Human rights and AI: interesting insights from Australia’s commission

By on 11/06/2021 | Updated on 11/06/2021
The report looks at how technological advances in areas like facial recognition and AI can be balanced with protecting human rights. Credit: PhotoMIX Company/Pexels

The conundrum is one that many governments face: how do you make the most of technological advances in areas such as artificial intelligence (AI) while protecting people’s rights? This applies to government as both a user of the tech and a regulator with a mandate to protect the public.

Australia’s Human Rights Commission recently undertook an exercise to consider this very question. Its final report, Human Rights and Technology, was published recently and includes some 38 recommendations – from establishing an AI Safety Commissioner to introducing legislation so that a person is notified when a company uses AI in a decision that affects them.

We have rounded up some of the report’s recommendations for governments about how to ensure greater use of AI-informed decision-making does not result in human rights disaster.

Supporting regulation

A range of recommendations in the report relate to improving the regulatory landscape around AI technology.

The report particularly singles out facial recognition and other biometric technology. It recommends legislation, developed in consultation with experts, to explicitly regulate the use of such technology in contexts like policing and law enforcement where there is “a high risk to human rights”.

More generally, the report calls for the establishment of an independent, statutory office of an AI Safety Commissioner. This body would “work with regulators to build their technical capacity regarding the development and use of AI”.

The AI Safety Commissioner would also “monitor and investigate developments and trends in the use of AI, especially in areas of particular human rights risk”, give independent advice to policy-makers and issue guidance on compliance.

Alongside this, the report notes that AI Safety Commissioner should advise government on “ways to incentivise… good practice [in the private sector] through the use of voluntary standards, certification schemes and government procurement rules”.

Explaining and involving

Several of the report’s recommendations focus on people who might be affected by AI. It calls for more public involvement in decisions about how AI should be used, and more transparency in indicating when a member of the public is affected by an AI-assisted decision.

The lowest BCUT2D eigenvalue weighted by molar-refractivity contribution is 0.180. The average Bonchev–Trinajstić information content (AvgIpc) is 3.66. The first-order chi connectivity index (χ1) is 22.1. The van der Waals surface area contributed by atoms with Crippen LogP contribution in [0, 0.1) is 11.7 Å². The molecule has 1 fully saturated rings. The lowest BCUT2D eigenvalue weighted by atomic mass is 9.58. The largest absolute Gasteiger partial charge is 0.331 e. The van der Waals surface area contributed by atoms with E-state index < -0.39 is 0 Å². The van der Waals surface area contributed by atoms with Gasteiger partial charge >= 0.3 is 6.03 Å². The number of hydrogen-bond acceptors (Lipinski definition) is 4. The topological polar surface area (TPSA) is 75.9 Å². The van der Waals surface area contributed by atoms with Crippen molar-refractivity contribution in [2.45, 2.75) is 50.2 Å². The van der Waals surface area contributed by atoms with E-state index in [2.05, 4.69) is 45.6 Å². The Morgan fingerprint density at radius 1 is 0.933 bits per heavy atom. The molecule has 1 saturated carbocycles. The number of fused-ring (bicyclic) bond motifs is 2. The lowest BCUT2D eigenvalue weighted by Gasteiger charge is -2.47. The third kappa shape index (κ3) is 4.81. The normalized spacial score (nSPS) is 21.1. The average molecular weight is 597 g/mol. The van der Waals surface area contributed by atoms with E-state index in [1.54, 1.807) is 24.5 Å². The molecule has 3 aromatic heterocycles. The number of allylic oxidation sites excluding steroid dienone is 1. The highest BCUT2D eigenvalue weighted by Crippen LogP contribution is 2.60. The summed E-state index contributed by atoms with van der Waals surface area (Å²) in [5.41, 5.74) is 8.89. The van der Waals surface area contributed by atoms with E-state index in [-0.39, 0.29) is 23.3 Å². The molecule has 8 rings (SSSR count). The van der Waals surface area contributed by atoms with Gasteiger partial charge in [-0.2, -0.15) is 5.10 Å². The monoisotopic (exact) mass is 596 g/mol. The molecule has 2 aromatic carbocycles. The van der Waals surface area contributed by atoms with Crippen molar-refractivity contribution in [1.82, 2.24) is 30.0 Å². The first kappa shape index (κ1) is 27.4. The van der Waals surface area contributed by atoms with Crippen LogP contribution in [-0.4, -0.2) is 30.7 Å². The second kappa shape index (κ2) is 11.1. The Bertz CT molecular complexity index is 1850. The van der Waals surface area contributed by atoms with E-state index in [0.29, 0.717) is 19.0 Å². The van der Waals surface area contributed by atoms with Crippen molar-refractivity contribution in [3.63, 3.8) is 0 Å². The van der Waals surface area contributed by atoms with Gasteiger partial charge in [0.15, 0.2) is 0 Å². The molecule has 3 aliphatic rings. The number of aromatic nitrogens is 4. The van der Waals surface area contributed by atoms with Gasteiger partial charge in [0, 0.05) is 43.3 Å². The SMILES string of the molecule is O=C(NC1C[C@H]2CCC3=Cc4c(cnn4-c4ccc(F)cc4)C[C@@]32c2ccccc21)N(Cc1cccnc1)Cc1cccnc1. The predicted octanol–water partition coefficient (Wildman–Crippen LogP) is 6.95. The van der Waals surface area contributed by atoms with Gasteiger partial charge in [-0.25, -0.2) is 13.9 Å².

For example, the report suggests legislation be introduced that would require any department or agency to complete a human rights impact assessment (HRIA) before an AI-informed decision-making system is used to make any administrative decision. Part of this HRIA should be a “public consultation focusing on those most likely to be affected”, the report says.

The report also notes that governments should encourage companies and other organisations to complete a HRIA before developing any AI-informed decision-making tools. As part of the recommendations, the authors suggest that the government appoints a body, such as the AI Safety Commissioner, to build a tool that helps those in the private sector complete the assessments.

In addition, the report recommends legislation “to require that any affected individual is notified where artificial intelligence is materially used in making an administrative decision” in government. There should also be equivalent laws binding private sector users of AI to do the same.

The report also says: “The Australian Government should not make administrative decisions, including through the use of automation or artificial intelligence, if the decision maker cannot generate reasons or a technical explanation for an affected person”.

Improving capacity

Other recommendations also suggest that the Australian government improve its capacity for working ethically with AI-informed decision-making tools.

The government should “convene a multi-disciplinary taskforce on AI-informed decision making, led by an independent body, such as the AI Safety Commissioner”, the report says. Responsibilities should include promoting the use of “human rights by design” in AI.

In keeping with the theme of transparency, the report also recommends that centres of expertise, such as the Australian Research Council Centre of Excellence for Automated Decision-Making and Society, “should prioritise research on the ‘explainability’ of AI-informed decision making”.  

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